I have followed this conversation, but until yesterday had only heard the term “green light laser”, knowing almost nothing about it, and while I have very mild issues with post-radiation continence, that has really not been on my radar much. However, yesterday I was reviewing a talk by a doctor specializing in incontinence and urinary blockage who was well enough regarded by some medical peers to be asked to present to a well-known and very large conference of prostate cancer patients. During Q&A he was asked about TURPs, and he also brought up two alternatives: green light laser and “the button”, two emerging technologies for BPH. I was surprised to learn that he had a rather negative opinion of this new technology that sounded cool.

The gist of what he said, comparing these technologies to the well-known and very long-standing TURP technology, was that they don’t seem to him to be as effective and they have some undesirable side effects. The most memorable point he made was that the reoperation rate at ten years for TURPs is around 10%, while the rate is probably 30% to 40% for the newer technologies. He also said that men coming to him with problems after these procedures, when they are evaluated, will have had only 10% or 20% of the tissue that was blocking the urine channel removed in contrast to a complete resection as happens with a traditional TURP. Of course, it is possible that the men he sees are the problem cases and not the successes, which possibly are the majority. That said, as a savvy doctor specializing in urinary issues, I would think he would have taken that into consideration, but I’m not sure. As for side effects, he said that he sees men who have a lot of scar tissue after these two newish procedures, and they tell him that they did well for a year but then were back where they started. Again, they may have been the problem cases rather than the successes.

As a layman facing questions like this, I often go to www.pubmed.gov, which is a unit under the US National Institutes of Health that publishes abstracts of medical research papers from all over the world. This is the same research that informs doctors, and sometimes it is difficult for us laymen to interpret; however, often it is pretty clear. I just checked the site using the search string “benign prostatic hyperplasia AND green light laser “ and got 31 results. I looked at a few of the abstracts, and those particular papers conveyed a more favorable image for green light lasers and BPH. You could do your own search for TURP instead of green light laser. If you do your own research but run into questions regarding research terms (such as what the statistics mean), I may be able to help.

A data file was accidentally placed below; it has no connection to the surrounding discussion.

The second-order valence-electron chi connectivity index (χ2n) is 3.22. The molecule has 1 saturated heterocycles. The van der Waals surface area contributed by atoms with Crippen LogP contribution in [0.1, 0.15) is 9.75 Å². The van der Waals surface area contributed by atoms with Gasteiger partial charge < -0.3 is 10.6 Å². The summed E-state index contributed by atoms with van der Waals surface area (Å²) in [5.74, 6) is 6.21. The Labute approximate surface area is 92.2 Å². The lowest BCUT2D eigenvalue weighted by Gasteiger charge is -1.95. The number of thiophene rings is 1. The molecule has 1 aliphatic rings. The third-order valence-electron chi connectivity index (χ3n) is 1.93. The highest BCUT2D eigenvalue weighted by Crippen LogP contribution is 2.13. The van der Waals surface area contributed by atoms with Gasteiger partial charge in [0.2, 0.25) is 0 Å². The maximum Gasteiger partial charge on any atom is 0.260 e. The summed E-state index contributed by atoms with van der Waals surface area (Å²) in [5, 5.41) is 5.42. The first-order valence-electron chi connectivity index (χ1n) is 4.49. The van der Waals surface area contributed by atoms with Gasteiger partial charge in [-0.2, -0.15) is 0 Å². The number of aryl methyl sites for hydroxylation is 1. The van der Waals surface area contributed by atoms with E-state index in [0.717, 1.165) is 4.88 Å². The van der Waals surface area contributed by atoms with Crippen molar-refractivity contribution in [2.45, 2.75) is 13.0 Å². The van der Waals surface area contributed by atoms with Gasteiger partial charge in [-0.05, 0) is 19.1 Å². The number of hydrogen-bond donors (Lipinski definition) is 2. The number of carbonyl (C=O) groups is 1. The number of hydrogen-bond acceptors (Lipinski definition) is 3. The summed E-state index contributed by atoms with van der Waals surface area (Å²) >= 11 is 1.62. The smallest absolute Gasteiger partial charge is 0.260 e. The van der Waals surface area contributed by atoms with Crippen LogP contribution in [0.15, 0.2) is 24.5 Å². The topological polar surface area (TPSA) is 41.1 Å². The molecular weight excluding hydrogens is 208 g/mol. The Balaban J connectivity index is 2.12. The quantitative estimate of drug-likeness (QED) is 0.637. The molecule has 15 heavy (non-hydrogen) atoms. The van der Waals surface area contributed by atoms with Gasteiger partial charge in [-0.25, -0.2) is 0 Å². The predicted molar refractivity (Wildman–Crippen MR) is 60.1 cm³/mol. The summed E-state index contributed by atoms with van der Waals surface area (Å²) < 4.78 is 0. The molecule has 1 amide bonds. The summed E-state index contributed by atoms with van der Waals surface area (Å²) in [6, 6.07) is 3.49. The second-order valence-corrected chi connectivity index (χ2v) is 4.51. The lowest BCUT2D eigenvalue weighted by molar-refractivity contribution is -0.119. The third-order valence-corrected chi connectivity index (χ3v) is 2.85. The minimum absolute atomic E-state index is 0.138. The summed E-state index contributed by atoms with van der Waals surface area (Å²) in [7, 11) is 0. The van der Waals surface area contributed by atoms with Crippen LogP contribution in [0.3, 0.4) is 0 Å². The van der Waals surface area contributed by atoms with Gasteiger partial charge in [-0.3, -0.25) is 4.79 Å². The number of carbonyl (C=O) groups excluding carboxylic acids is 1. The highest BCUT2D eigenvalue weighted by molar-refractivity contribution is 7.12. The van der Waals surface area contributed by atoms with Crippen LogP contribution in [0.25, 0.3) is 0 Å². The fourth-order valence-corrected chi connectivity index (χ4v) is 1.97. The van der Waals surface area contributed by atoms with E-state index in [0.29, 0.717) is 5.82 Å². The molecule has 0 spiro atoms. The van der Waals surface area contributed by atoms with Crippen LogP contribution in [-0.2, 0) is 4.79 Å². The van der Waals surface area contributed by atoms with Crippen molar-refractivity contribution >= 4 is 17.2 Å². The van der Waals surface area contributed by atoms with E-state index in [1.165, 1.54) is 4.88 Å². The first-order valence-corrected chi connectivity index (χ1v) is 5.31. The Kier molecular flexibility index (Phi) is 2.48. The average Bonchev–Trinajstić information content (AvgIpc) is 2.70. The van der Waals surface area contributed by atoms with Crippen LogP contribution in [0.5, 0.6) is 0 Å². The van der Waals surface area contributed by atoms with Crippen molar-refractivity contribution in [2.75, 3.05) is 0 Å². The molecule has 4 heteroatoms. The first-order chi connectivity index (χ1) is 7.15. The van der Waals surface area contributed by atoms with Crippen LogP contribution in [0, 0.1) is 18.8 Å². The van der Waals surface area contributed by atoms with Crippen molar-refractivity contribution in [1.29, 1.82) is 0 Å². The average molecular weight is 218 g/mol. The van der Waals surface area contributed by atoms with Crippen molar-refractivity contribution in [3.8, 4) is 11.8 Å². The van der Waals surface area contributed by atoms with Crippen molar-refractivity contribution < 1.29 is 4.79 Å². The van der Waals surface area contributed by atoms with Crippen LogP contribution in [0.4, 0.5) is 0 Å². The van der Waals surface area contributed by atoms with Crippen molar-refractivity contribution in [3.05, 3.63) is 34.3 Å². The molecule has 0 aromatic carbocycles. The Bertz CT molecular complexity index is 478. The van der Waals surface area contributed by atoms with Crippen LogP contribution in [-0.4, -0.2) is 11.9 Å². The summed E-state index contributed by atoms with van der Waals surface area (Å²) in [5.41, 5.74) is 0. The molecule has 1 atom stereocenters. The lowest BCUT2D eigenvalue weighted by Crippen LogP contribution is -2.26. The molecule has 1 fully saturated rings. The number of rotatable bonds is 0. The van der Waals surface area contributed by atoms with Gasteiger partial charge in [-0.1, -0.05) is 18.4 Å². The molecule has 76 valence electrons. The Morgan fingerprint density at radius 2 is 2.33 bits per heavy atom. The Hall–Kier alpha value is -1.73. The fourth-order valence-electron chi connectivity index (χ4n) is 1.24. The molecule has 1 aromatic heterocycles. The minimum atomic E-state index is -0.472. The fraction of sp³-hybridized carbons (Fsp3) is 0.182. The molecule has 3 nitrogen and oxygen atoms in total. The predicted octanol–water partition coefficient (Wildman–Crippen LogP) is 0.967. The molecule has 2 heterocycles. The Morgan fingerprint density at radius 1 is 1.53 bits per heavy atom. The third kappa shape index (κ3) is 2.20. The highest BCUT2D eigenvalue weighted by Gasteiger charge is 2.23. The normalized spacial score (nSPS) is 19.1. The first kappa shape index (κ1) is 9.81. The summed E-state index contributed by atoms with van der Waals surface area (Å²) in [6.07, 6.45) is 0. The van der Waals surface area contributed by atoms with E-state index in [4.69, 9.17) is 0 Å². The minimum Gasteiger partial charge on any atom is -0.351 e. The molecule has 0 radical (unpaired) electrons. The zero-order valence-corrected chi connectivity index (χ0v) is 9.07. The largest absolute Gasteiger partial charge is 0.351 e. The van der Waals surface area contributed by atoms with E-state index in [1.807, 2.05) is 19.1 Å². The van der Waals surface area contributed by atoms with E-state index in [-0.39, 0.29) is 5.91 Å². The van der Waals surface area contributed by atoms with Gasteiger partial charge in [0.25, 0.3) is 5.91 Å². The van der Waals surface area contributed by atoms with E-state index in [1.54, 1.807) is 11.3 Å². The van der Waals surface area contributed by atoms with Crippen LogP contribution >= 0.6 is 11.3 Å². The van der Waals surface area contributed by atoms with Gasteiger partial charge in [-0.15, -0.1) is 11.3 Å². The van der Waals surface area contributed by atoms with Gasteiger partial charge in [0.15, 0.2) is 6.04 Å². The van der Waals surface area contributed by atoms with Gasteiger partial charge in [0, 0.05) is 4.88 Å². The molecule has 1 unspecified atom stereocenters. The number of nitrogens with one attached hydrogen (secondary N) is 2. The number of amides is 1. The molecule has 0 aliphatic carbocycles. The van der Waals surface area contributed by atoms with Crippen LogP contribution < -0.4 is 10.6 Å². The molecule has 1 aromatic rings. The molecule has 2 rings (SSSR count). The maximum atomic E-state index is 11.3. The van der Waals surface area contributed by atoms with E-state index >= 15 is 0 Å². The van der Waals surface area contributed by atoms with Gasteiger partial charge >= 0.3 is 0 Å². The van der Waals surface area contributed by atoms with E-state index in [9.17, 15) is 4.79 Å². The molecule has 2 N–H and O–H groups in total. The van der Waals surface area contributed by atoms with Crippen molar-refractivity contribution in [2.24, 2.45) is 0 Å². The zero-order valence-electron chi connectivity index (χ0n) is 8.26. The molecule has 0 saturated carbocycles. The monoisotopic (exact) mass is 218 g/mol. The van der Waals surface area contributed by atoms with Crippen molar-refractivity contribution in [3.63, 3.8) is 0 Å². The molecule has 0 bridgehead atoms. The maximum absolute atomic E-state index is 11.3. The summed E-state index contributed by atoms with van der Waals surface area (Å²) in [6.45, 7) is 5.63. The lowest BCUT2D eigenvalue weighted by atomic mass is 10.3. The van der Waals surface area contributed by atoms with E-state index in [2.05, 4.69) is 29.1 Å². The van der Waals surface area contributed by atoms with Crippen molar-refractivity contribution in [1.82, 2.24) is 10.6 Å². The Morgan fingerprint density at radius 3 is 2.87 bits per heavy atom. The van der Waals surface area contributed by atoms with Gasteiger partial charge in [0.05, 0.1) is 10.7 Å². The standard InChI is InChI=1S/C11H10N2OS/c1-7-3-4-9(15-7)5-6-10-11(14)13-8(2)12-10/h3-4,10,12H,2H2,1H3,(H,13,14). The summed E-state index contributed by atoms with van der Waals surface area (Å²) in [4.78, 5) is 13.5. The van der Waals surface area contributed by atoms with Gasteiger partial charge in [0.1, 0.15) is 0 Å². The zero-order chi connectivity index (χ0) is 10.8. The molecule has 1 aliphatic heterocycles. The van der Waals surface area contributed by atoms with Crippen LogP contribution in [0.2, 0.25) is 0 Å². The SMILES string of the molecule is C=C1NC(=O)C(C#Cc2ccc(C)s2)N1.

By the way, one of my types of medication is well-known for treating BPH: the class is known as “5-alpha reductase inhibitors, and the two drugs in the class are Proscar®(generic: finasteride) and Avodart®(generic dutasteride). I have been on one or the other continuously since about this time in 2000 but to support prostate cancer therapy rather than the FDA approved use, which is BPH. (My use was “off label”: legal, but not with FDA approval. I now think I’m cured but am continuing dutasteride as part of my safety net against recurrence.) These drugs normally shrink the prostate by about a third as I recall it. Their main effect is to sharply reduce the conversion of testosterone into dihydrotestosterone, and they also reduce blood flow to the prostate.

(I have read the comments on diet with interest. I made radical changes to my diet back in early 2000, shortly after I was diagnosed. For me, the best personal approach was a Mediterranean diet, rather than vegan. I’ve heard very good things about a vegan diet, but it is known to be harder to maintain than a Mediterranean diet. I have had virtually no red meat for almost two decades now, and I have some form of seafood daily, with a lot of plant based food of course. I like the red wine that complements the diet (2 X 4 oz per day, not excessive), and a couple squares of dark chocolate are also nice. For kicks I just checked the search string “benign prostatic hyperplasia AND (diet OR nutrition) “ and got 279 hits; that’s a clear sign of substantial researcher interest in this area.)

Good luck to you and your brother in sorting all this out. He’s fortunate to have your help!